regarding it more as a "white man's burden" than as part of their country to be defended.
The inability of the Ulster unionist to win the hearts and minds of Britain
is shown in opinion polls.
For decades, even during the Troubles,
polls have shown that
more Britons want
a united Ireland
NI in the UK.
The Republic of Ireland, in contrast, has made no such abandonment,
and continues to regard Northern nationalists as fellow countrymen.
So one might think the future of the North is with (a reformed) Ireland.
On the other hand, peace and power-sharing seem to have ended
the urgent desire of northern Catholics for a united Ireland.
There has been a major shift in polls during the Peace Process,
more NI Catholics want
NI in the UK
a united Ireland.
It may be that there would be an
to a united Ireland, since Dublin could not afford the subsidies that London can.
This would put off northern Catholics,
and also (even more) put off Southerners.
Southerners would also not vote for any arrangement that would start up the Troubles again.
If a united Ireland means a violent loyalist uprising,
Southerners will vote no.
Far better to keep the current arrangement.
So power-sharing may be here to stay.
Northerners seem to like power-sharing.
One now imagines that if
there ever is a majority vote for a united Ireland,
that power-sharing will still not end.
First, to provide security for unionists,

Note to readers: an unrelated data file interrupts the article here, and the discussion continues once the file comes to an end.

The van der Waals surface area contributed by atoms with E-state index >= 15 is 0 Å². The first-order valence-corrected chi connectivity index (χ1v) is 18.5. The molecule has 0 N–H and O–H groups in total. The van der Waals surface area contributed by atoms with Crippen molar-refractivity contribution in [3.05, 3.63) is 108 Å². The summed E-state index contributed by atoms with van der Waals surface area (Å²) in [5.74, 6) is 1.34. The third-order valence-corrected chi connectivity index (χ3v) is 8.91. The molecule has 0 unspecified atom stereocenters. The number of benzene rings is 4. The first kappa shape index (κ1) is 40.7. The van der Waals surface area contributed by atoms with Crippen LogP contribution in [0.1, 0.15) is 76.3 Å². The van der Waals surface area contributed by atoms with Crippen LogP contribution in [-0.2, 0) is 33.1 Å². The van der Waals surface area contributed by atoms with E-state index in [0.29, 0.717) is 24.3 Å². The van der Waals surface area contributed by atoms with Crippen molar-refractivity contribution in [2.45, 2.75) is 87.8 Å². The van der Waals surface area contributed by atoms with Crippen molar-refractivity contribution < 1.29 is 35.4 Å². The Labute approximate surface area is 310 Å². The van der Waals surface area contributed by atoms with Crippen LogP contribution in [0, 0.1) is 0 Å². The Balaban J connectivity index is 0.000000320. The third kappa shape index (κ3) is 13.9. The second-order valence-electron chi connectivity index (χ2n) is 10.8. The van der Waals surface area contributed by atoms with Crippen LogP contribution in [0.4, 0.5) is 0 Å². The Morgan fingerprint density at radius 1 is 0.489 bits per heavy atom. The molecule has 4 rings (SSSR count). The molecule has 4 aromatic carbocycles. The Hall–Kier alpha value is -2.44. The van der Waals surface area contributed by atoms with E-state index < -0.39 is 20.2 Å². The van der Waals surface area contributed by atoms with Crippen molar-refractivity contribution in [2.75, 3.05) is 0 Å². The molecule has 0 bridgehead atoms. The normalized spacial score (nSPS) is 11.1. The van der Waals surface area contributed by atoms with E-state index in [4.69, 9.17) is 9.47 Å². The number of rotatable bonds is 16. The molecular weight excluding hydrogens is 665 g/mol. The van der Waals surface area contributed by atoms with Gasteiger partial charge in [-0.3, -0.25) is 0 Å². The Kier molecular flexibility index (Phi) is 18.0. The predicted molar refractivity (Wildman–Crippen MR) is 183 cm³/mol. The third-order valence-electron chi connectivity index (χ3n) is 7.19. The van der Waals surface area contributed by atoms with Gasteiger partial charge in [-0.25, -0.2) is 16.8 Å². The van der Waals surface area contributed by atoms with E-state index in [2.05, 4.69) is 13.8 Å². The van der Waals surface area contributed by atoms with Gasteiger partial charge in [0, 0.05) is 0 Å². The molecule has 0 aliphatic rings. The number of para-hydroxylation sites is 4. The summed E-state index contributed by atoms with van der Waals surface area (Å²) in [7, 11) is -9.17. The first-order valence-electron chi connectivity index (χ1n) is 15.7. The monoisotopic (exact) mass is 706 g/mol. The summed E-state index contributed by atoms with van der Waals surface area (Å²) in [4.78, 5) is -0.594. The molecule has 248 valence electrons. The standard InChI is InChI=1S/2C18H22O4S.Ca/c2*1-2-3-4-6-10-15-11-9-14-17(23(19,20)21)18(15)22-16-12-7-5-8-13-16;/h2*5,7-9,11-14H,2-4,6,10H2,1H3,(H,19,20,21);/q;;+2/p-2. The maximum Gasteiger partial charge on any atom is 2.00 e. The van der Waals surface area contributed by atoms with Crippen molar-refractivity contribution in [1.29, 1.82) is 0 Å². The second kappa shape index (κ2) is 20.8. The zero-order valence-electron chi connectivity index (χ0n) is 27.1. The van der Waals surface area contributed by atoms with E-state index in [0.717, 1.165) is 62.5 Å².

because nationalists, having tasted power and worked successfully with the unionists,
will not want to give up power to Dublin either.
Whether within Ireland or the UK,
power-sharing Home Rule for Ulster will continue forever.
For nationalists, this partitionist settlement
is about building a modern, liberal, neutral state
that everyone can belong to.
This is what every country in the world should be anyway.
The Peace Process has been painfully slow,
but so far the optimists have been right.
The republicans really are willing to compromise.
They have stopped the war, even if they haven't totally stopped violence against their own
The unionists really are willing to compromise.
They are willing to share power with Catholics,
even if they don't express enthusiasm about it
and rarely seem to have a positive vision for the future.
There's a long way to go.
But isn't this better than the war?
The Peace Process has not led to any great desire for a united Ireland.
NILT opinion polls over time.
Graph from here.
Among Northern Catholics, more now want to stay in the UK
than want a united Ireland.
Technically, the majority of Catholics are now unionist.
The major change of recent years is that
the Peace Process has led to Catholics becoming much happier within the UK.
NI opinion polls, of Catholics only.
Graph from here.
British attitudes towards NI over time.
For a long time, a majority of Britons have wanted to be rid of NI and its Troubles,
irrespective of how NI unionists feel.
The major change of recent years is that
the Peace Process has made Britons happier to keep NI within the UK.
Graph from here.
Independence was not a success for the Irish economy.
De Valera and others adopted bad ideas (like protectionism)
that hurt Irish growth.
Only when Ireland adopted free market ideas, free trade, globalisation
and low corporation tax
in the late 20th century
did the Irish economy become a huge success.
Stats from Angus Maddison.
The Republic has abandoned two major
principles of the revolutionary Irish (de Valera) state:
(a) a Catholic state, and:
(b) protectionist, self-sufficient,
It is now
Now is time to abandon a third principle:
It is time for the Republic to become
a formal ally of Britain (and the US).
In the Iraq War,
the brave decision
of the Fianna Fail / PD government